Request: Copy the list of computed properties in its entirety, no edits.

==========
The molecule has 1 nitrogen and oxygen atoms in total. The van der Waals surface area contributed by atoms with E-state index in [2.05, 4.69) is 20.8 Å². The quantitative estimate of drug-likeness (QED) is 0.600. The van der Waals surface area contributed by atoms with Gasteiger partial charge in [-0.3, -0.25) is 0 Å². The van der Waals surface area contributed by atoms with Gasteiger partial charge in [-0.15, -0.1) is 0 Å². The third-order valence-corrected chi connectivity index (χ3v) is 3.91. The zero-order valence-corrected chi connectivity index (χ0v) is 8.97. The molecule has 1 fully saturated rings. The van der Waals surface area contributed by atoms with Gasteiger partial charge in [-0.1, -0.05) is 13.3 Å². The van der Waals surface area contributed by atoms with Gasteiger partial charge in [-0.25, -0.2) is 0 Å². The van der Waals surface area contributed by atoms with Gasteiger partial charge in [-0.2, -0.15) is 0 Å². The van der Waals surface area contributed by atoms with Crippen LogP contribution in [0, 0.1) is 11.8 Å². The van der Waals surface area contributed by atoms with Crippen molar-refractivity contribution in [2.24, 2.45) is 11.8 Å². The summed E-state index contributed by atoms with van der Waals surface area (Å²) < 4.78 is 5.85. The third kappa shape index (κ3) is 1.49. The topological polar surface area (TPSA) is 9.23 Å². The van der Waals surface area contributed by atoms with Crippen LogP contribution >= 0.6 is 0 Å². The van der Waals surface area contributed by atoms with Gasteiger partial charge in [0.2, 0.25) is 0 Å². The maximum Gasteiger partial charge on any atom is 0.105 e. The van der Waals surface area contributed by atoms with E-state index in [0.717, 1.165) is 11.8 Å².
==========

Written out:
The molecule has 1 nitrogen and oxygen atoms in total. The van der Waals surface area contributed by atoms with E-state index in [2.05, 4.69) is 20.8 Å². The quantitative estimate of drug-likeness (QED) is 0.600. The van der Waals surface area contributed by atoms with Gasteiger partial charge in [-0.3, -0.25) is 0 Å². The van der Waals surface area contributed by atoms with Gasteiger partial charge in [-0.15, -0.1) is 0 Å². The third-order valence-corrected chi connectivity index (χ3v) is 3.91. The zero-order valence-corrected chi connectivity index (χ0v) is 8.97. The molecule has 1 fully saturated rings. The van der Waals surface area contributed by atoms with Gasteiger partial charge in [-0.1, -0.05) is 13.3 Å². The van der Waals surface area contributed by atoms with Gasteiger partial charge in [-0.25, -0.2) is 0 Å². The van der Waals surface area contributed by atoms with Gasteiger partial charge in [-0.2, -0.15) is 0 Å². The van der Waals surface area contributed by atoms with Crippen LogP contribution in [0, 0.1) is 11.8 Å². The van der Waals surface area contributed by atoms with Crippen molar-refractivity contribution in [2.24, 2.45) is 11.8 Å². The summed E-state index contributed by atoms with van der Waals surface area (Å²) < 4.78 is 5.85. The third kappa shape index (κ3) is 1.49. The topological polar surface area (TPSA) is 9.23 Å². The van der Waals surface area contributed by atoms with Crippen LogP contribution >= 0.6 is 0 Å². The van der Waals surface area contributed by atoms with Gasteiger partial charge in [0.2, 0.25) is 0 Å². The maximum Gasteiger partial charge on any atom is 0.105 e. The van der Waals surface area contributed by atoms with E-state index in [0.717, 1.165) is 11.8 Å².